IT will be a painful night for these six University of Tasmania students tomorrow, but at least they will take some pain away for many others.
The sports science students will compete in the Ross Marathon tomorrow in honour of a boy they have never met.
Callum Thomas Bone was just two years old when he died of acute myeloid leukaemia, a cancer that affects the blood cells.
His father, Mitchell Bone, is also a sports science student and got the group together in March.
However, an injury two weeks ago has seen Mr Bone pull out of the event.
Malia Valenciano said Mr Bone inspired them to take on the marathon as a group.
"He has inspired us to believe in ourselves and understand why we're doing it and how important it is to run for a cause," Miss Valenciano said.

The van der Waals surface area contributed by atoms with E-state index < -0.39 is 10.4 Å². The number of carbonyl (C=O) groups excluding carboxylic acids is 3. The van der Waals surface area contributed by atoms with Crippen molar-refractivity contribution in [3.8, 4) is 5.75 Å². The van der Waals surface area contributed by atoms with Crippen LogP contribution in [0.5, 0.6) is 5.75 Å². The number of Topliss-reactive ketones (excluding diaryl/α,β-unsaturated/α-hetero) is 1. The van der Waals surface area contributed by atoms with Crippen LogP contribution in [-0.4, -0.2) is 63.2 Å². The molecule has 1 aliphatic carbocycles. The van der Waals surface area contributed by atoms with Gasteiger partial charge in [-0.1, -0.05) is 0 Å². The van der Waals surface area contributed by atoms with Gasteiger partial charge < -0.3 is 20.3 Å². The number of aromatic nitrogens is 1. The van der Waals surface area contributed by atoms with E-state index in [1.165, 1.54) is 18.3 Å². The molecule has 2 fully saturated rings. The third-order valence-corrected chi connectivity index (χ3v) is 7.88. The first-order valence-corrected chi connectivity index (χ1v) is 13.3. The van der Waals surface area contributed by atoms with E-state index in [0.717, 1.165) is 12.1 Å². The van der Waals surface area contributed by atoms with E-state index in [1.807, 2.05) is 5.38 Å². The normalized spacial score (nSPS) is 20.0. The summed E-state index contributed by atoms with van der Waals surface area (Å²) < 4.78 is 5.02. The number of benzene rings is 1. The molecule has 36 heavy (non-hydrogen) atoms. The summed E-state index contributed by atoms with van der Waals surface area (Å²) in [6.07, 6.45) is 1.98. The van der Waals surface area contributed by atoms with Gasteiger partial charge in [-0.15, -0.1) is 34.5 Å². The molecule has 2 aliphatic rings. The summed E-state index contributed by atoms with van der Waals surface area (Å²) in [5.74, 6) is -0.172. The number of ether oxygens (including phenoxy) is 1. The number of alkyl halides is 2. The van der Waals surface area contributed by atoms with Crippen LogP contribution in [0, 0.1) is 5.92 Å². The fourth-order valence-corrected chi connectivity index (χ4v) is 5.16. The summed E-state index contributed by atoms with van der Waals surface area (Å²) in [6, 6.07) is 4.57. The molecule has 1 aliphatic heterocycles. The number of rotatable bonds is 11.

Mr Bone is the only one in the group who has completed a marathon previously.
"Until we started no one had done more than eight kilometres," Grace McIntyre said.
"We started really small about six kilometres, that nearly killed us at the start, but we've slowly built it up."
The group ran 36km together a few weeks ago as its final long run before the race.
Tomorrow they will wear white and red Fight Cancer T-shirts to show they are running for Callum Thomas.
"It seemed like if you are going to run a marathon you may as well do it for a good cause," Miss McIntyre said.
The Ross Marathons also includes a half marathon, a 10-kilometre run-walk and a two- kilometre children's event.
More than 715 people have entered, and registrations will be accepted on the day.
Registration fees will be split between the Prostate Cancer Foundation, the Ross Sports Community Group and youth suicide prevention organisation Time Out House.
For more information or to donate visit the Running For Callum Thomas Facebook page.